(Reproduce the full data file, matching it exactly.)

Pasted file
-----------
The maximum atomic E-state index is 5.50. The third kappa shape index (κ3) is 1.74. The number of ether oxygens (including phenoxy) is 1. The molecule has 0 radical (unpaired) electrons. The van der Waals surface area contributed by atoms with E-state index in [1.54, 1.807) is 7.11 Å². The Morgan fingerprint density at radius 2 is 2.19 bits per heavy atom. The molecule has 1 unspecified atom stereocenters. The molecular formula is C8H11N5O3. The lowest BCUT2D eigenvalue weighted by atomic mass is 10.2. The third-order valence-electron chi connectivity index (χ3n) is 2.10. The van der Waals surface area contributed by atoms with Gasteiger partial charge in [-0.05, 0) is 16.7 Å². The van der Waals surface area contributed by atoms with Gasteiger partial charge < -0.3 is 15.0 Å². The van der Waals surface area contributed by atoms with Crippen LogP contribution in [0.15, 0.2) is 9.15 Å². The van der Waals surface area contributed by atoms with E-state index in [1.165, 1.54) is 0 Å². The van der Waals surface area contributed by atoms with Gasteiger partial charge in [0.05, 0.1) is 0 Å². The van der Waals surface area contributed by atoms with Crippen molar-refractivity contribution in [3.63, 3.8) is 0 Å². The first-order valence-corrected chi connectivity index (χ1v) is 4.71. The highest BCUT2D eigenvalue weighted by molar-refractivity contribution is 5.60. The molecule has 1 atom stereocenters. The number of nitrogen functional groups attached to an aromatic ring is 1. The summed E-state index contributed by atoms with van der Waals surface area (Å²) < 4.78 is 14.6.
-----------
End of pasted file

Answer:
The maximum atomic E-state index is 5.50. The third kappa shape index (κ3) is 1.74. The number of ether oxygens (including phenoxy) is 1. The molecule has 0 radical (unpaired) electrons. The van der Waals surface area contributed by atoms with E-state index in [1.54, 1.807) is 7.11 Å². The Morgan fingerprint density at radius 2 is 2.19 bits per heavy atom. The molecule has 1 unspecified atom stereocenters. The molecular formula is C8H11N5O3. The lowest BCUT2D eigenvalue weighted by atomic mass is 10.2. The third-order valence-electron chi connectivity index (χ3n) is 2.10. The van der Waals surface area contributed by atoms with Gasteiger partial charge in [-0.05, 0) is 16.7 Å². The van der Waals surface area contributed by atoms with Gasteiger partial charge < -0.3 is 15.0 Å². The van der Waals surface area contributed by atoms with Crippen LogP contribution in [0.15, 0.2) is 9.15 Å². The van der Waals surface area contributed by atoms with E-state index in [1.165, 1.54) is 0 Å². The van der Waals surface area contributed by atoms with Gasteiger partial charge in [0.05, 0.1) is 0 Å². The van der Waals surface area contributed by atoms with Crippen molar-refractivity contribution in [3.63, 3.8) is 0 Å². The first-order valence-corrected chi connectivity index (χ1v) is 4.71. The highest BCUT2D eigenvalue weighted by molar-refractivity contribution is 5.60. The molecule has 1 atom stereocenters. The number of nitrogen functional groups attached to an aromatic ring is 1. The summed E-state index contributed by atoms with van der Waals surface area (Å²) < 4.78 is 14.6.